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Review: Deadwood – Season 3

August 17, 2007

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This week I finished the third of final season of the incredible HBO historical drama, Deadwood.

Deadwood was critically acclaimed, but was never a huge hit with audiences, however it did have a considerable following.

The show was based on the real town of Deadwood, South Dakota in the 1870s, before and after its annexation into the Dakota Territory. Several of the characters are named and based on real life people. Among them, Wild Bill Hickok, Seth Bullock, Sol Star, Calamity Jane, Wyatt Earp, George Hearst, Al Swearengen, among others.

The show takes artistic liberties, and much of the storylines are fictional, but most of the major events and occurances are based on historical fact.

You could categorize the show as Western, but that’s almost incorrect. There is an almost modernization of the show, in the fact that it has this gangster welfare feel to it.

The characters are all very unique, and the acting in this show is nearly unmatched. It stars Timothy Olyphant, Ian McShane and Molly Parker, among many others. There are also several high profile guest stars on the show as well.

Ian McShane’s character, Al Swearengen, is one of my all time favorite TV characters. There really isn’t any character on television like him. He is an evil tyrant, yet loyal, compassionate and strong-willed. You know you should hate the guy, but you can’t help rooting for him. The way Ian McShane pulls off that role… it just amazes me. The character is just a joy to watch, and it deeply saddens me that I may never see the great Al Swearengen on my TV again.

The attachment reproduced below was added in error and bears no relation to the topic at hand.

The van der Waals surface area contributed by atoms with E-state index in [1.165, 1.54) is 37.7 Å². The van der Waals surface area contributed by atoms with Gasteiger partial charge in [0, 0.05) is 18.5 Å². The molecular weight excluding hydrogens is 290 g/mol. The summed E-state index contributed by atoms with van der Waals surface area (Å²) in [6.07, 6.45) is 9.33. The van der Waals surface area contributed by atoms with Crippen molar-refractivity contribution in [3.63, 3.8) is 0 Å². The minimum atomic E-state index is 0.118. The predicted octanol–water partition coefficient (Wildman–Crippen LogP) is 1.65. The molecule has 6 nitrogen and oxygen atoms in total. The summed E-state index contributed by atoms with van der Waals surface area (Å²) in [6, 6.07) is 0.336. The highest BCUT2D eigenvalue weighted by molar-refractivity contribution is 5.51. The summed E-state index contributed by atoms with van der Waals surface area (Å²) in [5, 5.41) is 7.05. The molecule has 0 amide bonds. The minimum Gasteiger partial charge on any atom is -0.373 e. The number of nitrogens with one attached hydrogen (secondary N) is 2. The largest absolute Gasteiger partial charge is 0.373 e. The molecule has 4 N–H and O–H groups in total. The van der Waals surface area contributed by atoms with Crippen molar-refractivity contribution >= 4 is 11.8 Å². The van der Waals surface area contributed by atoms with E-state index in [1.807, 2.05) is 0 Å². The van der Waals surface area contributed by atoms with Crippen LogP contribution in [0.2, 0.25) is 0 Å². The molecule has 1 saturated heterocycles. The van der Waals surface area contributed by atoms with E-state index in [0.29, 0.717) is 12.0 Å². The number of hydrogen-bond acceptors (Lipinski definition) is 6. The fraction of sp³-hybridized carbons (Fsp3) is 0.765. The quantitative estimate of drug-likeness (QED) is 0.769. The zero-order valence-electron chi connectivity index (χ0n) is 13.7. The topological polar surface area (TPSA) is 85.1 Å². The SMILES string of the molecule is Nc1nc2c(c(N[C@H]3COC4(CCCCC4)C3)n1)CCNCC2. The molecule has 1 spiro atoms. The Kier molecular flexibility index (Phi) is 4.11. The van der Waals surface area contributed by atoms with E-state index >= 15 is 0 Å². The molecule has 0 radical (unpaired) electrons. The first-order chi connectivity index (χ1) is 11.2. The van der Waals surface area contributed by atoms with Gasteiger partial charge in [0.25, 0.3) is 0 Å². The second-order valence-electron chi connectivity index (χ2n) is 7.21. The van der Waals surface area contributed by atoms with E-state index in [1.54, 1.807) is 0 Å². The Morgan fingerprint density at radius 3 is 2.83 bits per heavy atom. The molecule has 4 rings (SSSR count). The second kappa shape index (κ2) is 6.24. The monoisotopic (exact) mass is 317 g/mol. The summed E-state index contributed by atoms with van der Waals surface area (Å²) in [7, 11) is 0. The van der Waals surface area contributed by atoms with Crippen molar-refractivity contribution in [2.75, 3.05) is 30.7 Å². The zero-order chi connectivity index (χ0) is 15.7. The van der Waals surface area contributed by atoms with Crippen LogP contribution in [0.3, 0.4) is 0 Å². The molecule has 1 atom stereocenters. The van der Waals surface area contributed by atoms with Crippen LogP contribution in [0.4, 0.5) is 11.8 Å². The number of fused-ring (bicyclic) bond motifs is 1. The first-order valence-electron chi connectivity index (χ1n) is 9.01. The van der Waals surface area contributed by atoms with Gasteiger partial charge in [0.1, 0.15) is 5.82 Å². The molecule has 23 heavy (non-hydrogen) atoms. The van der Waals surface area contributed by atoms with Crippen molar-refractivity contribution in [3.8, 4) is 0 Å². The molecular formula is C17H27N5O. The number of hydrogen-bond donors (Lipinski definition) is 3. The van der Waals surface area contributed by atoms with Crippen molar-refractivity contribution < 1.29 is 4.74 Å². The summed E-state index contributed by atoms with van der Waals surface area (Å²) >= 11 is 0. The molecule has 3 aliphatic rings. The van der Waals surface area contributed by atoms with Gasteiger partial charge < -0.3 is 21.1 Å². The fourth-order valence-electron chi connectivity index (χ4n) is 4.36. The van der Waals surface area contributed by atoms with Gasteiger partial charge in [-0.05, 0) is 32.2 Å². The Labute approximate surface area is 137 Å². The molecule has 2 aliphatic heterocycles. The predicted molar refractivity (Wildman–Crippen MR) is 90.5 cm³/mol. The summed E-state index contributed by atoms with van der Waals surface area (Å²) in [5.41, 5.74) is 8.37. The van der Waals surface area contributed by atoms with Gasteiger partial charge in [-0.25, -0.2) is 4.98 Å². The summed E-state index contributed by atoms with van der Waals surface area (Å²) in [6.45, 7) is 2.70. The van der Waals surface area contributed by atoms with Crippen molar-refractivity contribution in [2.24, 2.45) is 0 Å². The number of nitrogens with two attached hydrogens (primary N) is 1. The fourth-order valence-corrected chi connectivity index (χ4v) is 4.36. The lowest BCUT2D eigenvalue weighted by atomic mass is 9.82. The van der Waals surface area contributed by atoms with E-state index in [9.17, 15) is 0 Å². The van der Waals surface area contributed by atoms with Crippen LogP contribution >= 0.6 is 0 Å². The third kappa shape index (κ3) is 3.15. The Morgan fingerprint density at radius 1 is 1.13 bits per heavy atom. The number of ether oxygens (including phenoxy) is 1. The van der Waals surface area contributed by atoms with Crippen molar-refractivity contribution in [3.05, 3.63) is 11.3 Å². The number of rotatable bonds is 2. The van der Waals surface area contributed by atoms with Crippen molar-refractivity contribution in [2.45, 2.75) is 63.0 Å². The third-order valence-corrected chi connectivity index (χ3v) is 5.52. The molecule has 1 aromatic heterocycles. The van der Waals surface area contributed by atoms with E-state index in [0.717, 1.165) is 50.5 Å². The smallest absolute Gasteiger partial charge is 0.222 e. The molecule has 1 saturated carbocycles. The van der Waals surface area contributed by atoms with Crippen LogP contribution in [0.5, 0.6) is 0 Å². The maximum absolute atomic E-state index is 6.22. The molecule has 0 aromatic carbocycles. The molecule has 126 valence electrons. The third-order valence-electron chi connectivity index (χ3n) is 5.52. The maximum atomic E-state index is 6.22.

In my opinion, the writing on Deadwood ranks among the best in television history. You’d be hard pressed to find any show, at any time, that can compare with the amazing dialog that appeared in this great show.

Although it wasn’t the original plan, Season 3 has become the final season of the show. HBO decided against picking up the options on the actors’ contracts for a fourth year. They insist the show was not cancelled, and it seems to me it’s end came because the production costs were too high when compared to the income the show brought in.

HBO made an offer to do 6-episode run for the fourth season, but it was turned down by the show’s creator. Instead, they agreed on doing two 2 hour long HBO movies, in order to finish off the show. The scripts are ready, and at one point it seemed a for sure thing. At this point, HBO says there is about a 50/50 chance the movies will be made. So, we can still hold out hope to see those.

For those of you that either don’t get HBO or haven’t heard of this outstanding television show, I highly recommend picking up the DVD sets. They are available at any Rogers or Blockbuster to rent, if you don’t want to buy them. Either way, this is a show you cannot miss out on.

My Rating: 10/10

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2 comments

  1. As I have said many times……..I miss Al.


  2. First season was superb. Second was good. Thrid was a slow, painfull annoyance. It was like Lost: Hinting at greatness in the next episode, with absolutly no events in the present. And this went on throughout the season.



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